As silly as it sounds, my enjoyment bothered me because I went in with expectations that I would be bothered or offended, or at least finding myself pondering the implications of how Aronofsky paired his layered subtext with such an explosive ending. Tristan was floored, which is how I wanted to feel; instead I found myself having fun at some glorious, red blooded exploitation. An ending such as this is the kind of thing that would have had this movie picketed had it been released thirty years ago, or placed on the infamous “Video Nasties” list, had it been released on VHS in Britain sometime in the 80s, so I found myself happy that a film made today would take such a bold step.
Perhaps a second viewing is in order, and instead of watching mother! with expectations of its reputation, I can enjoy it for being a piece of pulpy exploitation cinema, albeit one with arthouse credibility and film festival prestige under its belt. I understand that I was perhaps biased coming in to mother! since it was only a month ago that I was complaining that none of the torture scenes in the I Spit on Your Grave remake were as impactful as the original. I am also on a personal journey to plug any gaps in my grindhouse, exploitation knowledge. So, perhaps the reason I was not shook to my core by the ending of mother! was that instead of catching me by surprise, it was giving me a feeling of déjà vu of films I was already seeing.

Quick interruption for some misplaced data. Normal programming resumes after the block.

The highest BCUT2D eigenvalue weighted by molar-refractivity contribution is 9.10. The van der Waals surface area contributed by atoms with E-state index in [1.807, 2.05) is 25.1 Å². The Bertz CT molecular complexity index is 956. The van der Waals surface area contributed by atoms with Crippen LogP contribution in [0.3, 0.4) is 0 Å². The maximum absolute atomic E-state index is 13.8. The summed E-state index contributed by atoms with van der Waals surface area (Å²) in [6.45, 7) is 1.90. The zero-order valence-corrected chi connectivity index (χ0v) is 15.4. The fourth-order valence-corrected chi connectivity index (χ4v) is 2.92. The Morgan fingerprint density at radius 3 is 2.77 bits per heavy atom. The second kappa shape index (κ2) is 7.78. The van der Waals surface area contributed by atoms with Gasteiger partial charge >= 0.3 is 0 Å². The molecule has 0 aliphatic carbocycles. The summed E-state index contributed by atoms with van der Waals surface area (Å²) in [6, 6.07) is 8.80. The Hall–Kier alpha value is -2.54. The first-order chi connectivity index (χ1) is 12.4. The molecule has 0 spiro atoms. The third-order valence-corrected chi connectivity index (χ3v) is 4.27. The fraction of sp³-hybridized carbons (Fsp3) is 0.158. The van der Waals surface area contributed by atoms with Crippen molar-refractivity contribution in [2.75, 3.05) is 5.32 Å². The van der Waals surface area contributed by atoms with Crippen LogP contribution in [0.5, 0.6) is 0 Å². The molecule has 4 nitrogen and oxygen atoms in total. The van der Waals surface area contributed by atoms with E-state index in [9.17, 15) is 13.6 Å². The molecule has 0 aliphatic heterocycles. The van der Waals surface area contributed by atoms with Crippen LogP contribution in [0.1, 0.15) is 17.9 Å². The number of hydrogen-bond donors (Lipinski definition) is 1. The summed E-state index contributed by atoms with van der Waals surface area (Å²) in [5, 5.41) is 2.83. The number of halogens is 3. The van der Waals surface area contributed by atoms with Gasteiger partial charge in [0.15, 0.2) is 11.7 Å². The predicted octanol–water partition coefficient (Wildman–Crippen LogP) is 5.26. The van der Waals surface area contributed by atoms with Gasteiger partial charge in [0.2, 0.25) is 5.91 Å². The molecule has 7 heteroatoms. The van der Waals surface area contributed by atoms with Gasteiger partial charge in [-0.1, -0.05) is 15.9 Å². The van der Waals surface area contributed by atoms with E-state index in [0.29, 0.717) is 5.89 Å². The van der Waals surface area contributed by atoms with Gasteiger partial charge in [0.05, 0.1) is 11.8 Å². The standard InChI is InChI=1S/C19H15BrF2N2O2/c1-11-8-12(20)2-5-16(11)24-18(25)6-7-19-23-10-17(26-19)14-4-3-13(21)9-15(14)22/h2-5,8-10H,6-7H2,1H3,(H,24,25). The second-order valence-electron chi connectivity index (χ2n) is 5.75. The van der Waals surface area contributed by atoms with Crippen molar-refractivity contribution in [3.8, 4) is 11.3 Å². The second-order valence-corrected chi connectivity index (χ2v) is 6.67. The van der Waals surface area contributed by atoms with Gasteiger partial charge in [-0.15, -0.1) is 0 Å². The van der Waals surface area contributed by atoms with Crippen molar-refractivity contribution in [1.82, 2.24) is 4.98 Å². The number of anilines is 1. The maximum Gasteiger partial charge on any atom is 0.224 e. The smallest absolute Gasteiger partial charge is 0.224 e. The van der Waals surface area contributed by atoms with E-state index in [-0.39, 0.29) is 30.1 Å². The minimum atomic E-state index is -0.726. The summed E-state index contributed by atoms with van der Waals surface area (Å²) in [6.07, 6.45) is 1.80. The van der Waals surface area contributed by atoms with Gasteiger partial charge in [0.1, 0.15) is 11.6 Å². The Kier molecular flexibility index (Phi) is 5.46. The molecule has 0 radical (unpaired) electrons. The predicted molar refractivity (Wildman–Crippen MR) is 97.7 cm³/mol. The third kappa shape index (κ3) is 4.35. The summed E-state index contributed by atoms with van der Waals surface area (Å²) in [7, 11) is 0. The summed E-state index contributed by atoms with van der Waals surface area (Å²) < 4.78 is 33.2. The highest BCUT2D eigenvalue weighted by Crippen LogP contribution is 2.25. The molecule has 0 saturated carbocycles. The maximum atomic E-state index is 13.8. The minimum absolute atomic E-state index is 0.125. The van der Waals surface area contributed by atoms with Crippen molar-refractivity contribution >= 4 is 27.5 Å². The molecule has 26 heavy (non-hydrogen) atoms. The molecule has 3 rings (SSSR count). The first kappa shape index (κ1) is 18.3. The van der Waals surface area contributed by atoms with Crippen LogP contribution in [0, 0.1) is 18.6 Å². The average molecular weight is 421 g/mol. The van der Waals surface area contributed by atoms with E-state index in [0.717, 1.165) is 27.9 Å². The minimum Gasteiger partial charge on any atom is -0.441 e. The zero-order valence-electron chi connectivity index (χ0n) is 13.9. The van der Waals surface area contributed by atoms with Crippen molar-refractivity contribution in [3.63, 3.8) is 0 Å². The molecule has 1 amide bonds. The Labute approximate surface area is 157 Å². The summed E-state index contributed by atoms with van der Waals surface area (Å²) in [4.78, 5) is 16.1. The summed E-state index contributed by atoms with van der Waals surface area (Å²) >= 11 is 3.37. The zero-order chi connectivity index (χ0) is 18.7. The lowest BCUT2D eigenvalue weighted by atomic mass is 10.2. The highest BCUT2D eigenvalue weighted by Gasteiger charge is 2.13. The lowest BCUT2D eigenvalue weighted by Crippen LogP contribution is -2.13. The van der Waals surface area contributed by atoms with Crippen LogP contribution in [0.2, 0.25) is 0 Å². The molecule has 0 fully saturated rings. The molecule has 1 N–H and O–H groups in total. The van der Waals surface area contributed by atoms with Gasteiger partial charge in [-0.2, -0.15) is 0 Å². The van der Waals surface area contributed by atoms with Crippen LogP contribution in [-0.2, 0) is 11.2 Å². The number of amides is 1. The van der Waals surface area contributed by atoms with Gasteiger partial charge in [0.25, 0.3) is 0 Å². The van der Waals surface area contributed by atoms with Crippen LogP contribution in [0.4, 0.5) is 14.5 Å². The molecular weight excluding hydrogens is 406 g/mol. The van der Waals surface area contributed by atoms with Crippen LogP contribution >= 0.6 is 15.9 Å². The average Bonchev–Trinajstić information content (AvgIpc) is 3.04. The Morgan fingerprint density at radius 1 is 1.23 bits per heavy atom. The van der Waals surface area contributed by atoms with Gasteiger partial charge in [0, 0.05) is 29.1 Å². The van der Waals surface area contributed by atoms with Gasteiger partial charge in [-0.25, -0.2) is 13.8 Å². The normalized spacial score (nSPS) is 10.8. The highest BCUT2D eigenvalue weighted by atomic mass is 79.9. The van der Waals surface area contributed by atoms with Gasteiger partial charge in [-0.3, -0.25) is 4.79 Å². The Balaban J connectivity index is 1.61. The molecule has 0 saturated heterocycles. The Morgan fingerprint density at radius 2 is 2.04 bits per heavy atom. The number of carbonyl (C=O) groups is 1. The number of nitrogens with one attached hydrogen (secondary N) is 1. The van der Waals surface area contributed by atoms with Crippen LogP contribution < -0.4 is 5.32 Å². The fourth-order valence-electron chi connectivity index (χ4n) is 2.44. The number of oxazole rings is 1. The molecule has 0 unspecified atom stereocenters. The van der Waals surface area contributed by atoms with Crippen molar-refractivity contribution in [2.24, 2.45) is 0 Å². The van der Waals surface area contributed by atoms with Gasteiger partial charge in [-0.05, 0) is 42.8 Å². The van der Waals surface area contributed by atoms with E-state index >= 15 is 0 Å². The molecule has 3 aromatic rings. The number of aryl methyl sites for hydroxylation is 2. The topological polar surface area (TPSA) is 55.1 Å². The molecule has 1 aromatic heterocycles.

On a slightly different note, this is the best Jennifer Lawrence has been for a while, perhaps since Winter’s Bone and it’s a shame that this film’s bad reputation with audiences won’t allow her core fan base to appreciate her talent beyond the limits of The Hunger Games franchise. Aronofsky has made films that I have liked more than mother!, specifically Requiem for a Dream and Black Swan, but none of his previous filmography is as fascinatingly frustrating as this film, and despite my misgivings, it will be a long time before I will stop thinking about it. Having two pieces on mother! was unplanned until the day before my writing of this review, but I am so glad that this film was the first to inspire companion piece reviews, as the opinions on mother! have contrasted so greatly that I’m sure the discussions to follow will be rich and plentiful. Tristan advises that mother! is a must see for audiences who wish to see a thought provoking horror movie and a film to turn the stomach of everyone else. I’ll add a third audience category. If you are a fan of both grindhouse exploitation and smartly layered sub textual allegory, mother! may be the film to tick that box.